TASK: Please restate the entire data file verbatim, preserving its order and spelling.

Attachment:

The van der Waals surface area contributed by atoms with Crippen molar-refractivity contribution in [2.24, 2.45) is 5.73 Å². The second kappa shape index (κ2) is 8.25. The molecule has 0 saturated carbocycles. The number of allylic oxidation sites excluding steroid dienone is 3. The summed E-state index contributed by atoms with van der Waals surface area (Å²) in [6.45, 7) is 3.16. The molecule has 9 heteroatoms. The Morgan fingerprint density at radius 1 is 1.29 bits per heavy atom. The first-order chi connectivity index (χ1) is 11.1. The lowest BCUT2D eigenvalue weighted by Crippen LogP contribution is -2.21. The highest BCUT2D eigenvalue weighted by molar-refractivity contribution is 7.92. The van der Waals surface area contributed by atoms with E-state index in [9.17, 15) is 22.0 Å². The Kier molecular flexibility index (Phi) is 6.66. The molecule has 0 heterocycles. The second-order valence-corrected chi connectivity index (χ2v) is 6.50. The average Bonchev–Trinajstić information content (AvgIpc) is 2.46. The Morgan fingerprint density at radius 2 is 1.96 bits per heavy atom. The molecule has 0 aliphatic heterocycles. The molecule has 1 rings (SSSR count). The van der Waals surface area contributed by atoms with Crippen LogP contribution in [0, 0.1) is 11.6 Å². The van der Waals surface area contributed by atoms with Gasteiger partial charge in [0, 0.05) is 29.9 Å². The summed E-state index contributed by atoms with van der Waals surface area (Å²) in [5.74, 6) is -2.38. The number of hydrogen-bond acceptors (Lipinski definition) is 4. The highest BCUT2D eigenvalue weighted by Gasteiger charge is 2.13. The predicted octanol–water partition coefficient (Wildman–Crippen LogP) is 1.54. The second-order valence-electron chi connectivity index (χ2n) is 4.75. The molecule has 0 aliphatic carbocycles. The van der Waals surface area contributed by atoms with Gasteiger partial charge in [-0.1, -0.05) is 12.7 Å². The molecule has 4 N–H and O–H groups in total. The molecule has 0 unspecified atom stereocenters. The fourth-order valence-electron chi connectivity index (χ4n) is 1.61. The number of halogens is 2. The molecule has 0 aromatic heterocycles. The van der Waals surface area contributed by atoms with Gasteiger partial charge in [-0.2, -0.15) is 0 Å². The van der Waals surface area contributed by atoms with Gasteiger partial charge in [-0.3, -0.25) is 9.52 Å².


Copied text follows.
The van der Waals surface area contributed by atoms with Crippen molar-refractivity contribution in [2.24, 2.45) is 5.73 Å². The second kappa shape index (κ2) is 8.25. The molecule has 0 saturated carbocycles. The number of allylic oxidation sites excluding steroid dienone is 3. The summed E-state index contributed by atoms with van der Waals surface area (Å²) in [6.45, 7) is 3.16. The molecule has 9 heteroatoms. The Morgan fingerprint density at radius 1 is 1.29 bits per heavy atom. The first-order chi connectivity index (χ1) is 11.1. The lowest BCUT2D eigenvalue weighted by Crippen LogP contribution is -2.21. The highest BCUT2D eigenvalue weighted by molar-refractivity contribution is 7.92. The van der Waals surface area contributed by atoms with E-state index in [9.17, 15) is 22.0 Å². The Kier molecular flexibility index (Phi) is 6.66. The molecule has 0 heterocycles. The second-order valence-corrected chi connectivity index (χ2v) is 6.50. The average Bonchev–Trinajstić information content (AvgIpc) is 2.46. The Morgan fingerprint density at radius 2 is 1.96 bits per heavy atom. The molecule has 0 aliphatic heterocycles. The molecule has 1 rings (SSSR count). The van der Waals surface area contributed by atoms with Crippen LogP contribution in [0, 0.1) is 11.6 Å². The van der Waals surface area contributed by atoms with Gasteiger partial charge in [0, 0.05) is 29.9 Å². The summed E-state index contributed by atoms with van der Waals surface area (Å²) in [5.74, 6) is -2.38. The number of hydrogen-bond acceptors (Lipinski definition) is 4. The highest BCUT2D eigenvalue weighted by Gasteiger charge is 2.13. The predicted octanol–water partition coefficient (Wildman–Crippen LogP) is 1.54. The second-order valence-electron chi connectivity index (χ2n) is 4.75. The molecule has 0 aliphatic carbocycles. The van der Waals surface area contributed by atoms with Gasteiger partial charge in [-0.1, -0.05) is 12.7 Å². The molecule has 4 N–H and O–H groups in total. The molecule has 0 unspecified atom stereocenters. The fourth-order valence-electron chi connectivity index (χ4n) is 1.61. The number of halogens is 2. The molecule has 0 aromatic heterocycles. The van der Waals surface area contributed by atoms with Gasteiger partial charge in [-0.2, -0.15) is 0 Å². The van der Waals surface area contributed by atoms with Gasteiger partial charge in [-0.3, -0.25) is 9.52 Å².